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The last time 19-year-old Billy Chambers went to prison, he served roughly two-thirds of a 22-month sentence for ramming a woman’s car.

It was just the latest in a string of revolving-door trips in and out of detention, jail and finally state prison for Chambers, who has a long criminal history, but is perhaps best known for his role in the 2008 beating death of Ed “Tuba Man” McMichael.

On Friday, Chambers graduated to a new level of trouble – and is a facing serious prison time – after being charged in U.S. District Court with being a felon in possession of a firearm, which carries a 10-year prison sentence and up to five years of supervised release when he gets out.

To read the charge, click here.

Chambers was targeted by a cross-designated state-federal prosecutor, Assistant U.S. Attorney Steven Hobbs, who reviews every firearms arrest in King County and determines which case should be taken into the federal system. The difference in sentences is stark: A state conviction for a felon being caught with a gun rarely exceeds three years, according to prosecutors.

The federal charge stems from Chambers’ arrest on Oct. 3. King County sheriff’s deputies stopped a car Chambers was driving near Southwest 150th Street and First Avenue South in Burien after someone reported that he and a companion had stolen items out of a vehicle, according to a probable-cause statement outlining the police case.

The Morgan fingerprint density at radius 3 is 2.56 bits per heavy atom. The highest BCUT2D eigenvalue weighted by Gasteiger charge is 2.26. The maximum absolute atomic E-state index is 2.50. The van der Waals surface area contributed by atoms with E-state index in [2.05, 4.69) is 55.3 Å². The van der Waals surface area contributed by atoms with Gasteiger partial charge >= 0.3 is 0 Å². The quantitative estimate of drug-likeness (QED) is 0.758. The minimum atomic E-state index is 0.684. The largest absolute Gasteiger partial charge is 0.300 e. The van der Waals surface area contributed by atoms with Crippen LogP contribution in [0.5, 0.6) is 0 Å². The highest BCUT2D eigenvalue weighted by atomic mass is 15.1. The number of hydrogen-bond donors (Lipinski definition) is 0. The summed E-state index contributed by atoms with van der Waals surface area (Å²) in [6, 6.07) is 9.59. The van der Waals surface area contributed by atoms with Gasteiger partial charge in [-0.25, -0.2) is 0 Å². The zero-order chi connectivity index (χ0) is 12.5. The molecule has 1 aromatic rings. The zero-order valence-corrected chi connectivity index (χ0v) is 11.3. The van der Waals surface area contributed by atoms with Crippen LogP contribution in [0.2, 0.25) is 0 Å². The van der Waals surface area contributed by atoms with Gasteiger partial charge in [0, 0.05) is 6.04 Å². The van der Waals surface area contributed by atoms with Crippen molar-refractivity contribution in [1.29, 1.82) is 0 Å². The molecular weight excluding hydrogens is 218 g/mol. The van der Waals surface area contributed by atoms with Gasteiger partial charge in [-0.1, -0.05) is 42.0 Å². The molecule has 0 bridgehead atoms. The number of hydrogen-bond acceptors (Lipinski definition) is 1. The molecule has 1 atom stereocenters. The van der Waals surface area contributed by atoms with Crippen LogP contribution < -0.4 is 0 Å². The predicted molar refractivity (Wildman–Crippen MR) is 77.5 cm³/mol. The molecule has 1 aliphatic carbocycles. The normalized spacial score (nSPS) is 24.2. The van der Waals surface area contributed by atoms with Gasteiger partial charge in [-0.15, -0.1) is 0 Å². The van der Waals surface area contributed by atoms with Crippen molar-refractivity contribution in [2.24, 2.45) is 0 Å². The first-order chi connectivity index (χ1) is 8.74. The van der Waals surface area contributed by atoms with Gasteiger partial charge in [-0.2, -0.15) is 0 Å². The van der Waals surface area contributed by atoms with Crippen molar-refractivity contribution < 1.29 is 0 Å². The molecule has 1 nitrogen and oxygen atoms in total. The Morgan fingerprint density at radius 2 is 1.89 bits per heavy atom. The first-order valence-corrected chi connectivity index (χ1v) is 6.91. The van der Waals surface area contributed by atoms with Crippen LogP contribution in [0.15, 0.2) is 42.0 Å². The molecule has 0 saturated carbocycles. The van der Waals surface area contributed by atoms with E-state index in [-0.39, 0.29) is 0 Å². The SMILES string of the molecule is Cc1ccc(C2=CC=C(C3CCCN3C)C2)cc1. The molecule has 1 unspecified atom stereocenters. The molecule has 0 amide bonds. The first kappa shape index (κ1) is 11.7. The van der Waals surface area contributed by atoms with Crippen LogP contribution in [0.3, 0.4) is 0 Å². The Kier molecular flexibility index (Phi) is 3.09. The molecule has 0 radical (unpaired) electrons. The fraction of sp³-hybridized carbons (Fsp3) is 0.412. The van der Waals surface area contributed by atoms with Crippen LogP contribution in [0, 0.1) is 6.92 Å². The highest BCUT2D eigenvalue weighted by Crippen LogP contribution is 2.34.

Deputies discovered a rifle in the trunk, the statement says.

Since spending nearly 18 months at Maple Lane School in Centralia for McMichael’s death and another robbery on the same night, Chambers has been arrested at least five times and convicted of crimes on two separate occasions. Because he’s a felon, Chambers cannot possess firearms.

Chambers’ arrest in Burien came just two weeks after his release from the Monroe Correctional Complex after serving a portion of his sentence for an attempted second-degree-assault charge. Chambers pleaded guilty to the charge in October 2011, admitting that he deliberately rammed a woman’s car in June 2011 after she reported him to police for an earlier car prowl.

In July 2010, Chambers, then 17, and two other teens were arrested and charged with robbing a man at gunpoint in downtown Seattle. Chambers later pleaded guilty to first-degree theft and was sentenced to eight months in juvenile detention.

Chambers was one of three juveniles who pleaded guilty to first-degree manslaughter in the October 2008 fatal beating of McMichael, known for playing his tuba outside Seattle sporting events. Chambers was 15 when the attack occurred.

The sentences for Chambers and the two other youths outraged many in the community. Because no witnesses came forward, King County Prosecutor Dan Satterberg said, his office was forced to charge the three teens as juveniles instead of seeking to have them charged as adults, which would have carried a longer sentence.